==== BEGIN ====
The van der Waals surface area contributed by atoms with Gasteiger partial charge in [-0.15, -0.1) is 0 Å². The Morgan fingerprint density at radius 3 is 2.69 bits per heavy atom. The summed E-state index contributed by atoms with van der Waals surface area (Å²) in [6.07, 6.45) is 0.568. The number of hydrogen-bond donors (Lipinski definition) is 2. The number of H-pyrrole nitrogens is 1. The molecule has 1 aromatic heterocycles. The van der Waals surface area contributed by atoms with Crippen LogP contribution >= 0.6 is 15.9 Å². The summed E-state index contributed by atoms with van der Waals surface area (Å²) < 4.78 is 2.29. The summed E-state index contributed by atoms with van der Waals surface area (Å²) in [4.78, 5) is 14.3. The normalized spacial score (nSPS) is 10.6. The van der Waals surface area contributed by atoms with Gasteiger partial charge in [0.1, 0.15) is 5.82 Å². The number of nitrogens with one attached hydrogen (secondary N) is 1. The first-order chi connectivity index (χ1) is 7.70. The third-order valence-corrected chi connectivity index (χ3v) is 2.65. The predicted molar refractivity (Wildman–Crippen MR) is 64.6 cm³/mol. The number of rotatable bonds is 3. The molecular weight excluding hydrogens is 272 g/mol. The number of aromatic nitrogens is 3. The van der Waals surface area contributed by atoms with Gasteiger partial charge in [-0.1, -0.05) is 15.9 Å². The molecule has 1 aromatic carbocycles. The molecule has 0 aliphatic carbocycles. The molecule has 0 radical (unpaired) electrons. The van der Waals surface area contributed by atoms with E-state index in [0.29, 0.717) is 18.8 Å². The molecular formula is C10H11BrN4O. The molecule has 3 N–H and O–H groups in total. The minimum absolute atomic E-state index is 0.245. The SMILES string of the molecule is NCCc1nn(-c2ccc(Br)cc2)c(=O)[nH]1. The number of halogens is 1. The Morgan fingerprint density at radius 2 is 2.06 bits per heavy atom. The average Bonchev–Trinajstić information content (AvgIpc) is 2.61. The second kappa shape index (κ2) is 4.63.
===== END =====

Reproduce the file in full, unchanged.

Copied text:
The van der Waals surface area contributed by atoms with Gasteiger partial charge in [-0.15, -0.1) is 0 Å². The Morgan fingerprint density at radius 3 is 2.69 bits per heavy atom. The summed E-state index contributed by atoms with van der Waals surface area (Å²) in [6.07, 6.45) is 0.568. The number of hydrogen-bond donors (Lipinski definition) is 2. The number of H-pyrrole nitrogens is 1. The molecule has 1 aromatic heterocycles. The van der Waals surface area contributed by atoms with Crippen LogP contribution >= 0.6 is 15.9 Å². The summed E-state index contributed by atoms with van der Waals surface area (Å²) < 4.78 is 2.29. The summed E-state index contributed by atoms with van der Waals surface area (Å²) in [4.78, 5) is 14.3. The normalized spacial score (nSPS) is 10.6. The van der Waals surface area contributed by atoms with Gasteiger partial charge in [0.1, 0.15) is 5.82 Å². The number of nitrogens with one attached hydrogen (secondary N) is 1. The first-order chi connectivity index (χ1) is 7.70. The third-order valence-corrected chi connectivity index (χ3v) is 2.65. The predicted molar refractivity (Wildman–Crippen MR) is 64.6 cm³/mol. The number of rotatable bonds is 3. The molecular weight excluding hydrogens is 272 g/mol. The number of aromatic nitrogens is 3. The van der Waals surface area contributed by atoms with Gasteiger partial charge in [-0.1, -0.05) is 15.9 Å². The molecule has 1 aromatic carbocycles. The molecule has 0 aliphatic carbocycles. The molecule has 0 radical (unpaired) electrons. The van der Waals surface area contributed by atoms with E-state index in [0.29, 0.717) is 18.8 Å². The molecular formula is C10H11BrN4O. The molecule has 3 N–H and O–H groups in total. The minimum absolute atomic E-state index is 0.245. The SMILES string of the molecule is NCCc1nn(-c2ccc(Br)cc2)c(=O)[nH]1. The number of halogens is 1. The Morgan fingerprint density at radius 2 is 2.06 bits per heavy atom. The average Bonchev–Trinajstić information content (AvgIpc) is 2.61. The second kappa shape index (κ2) is 4.63.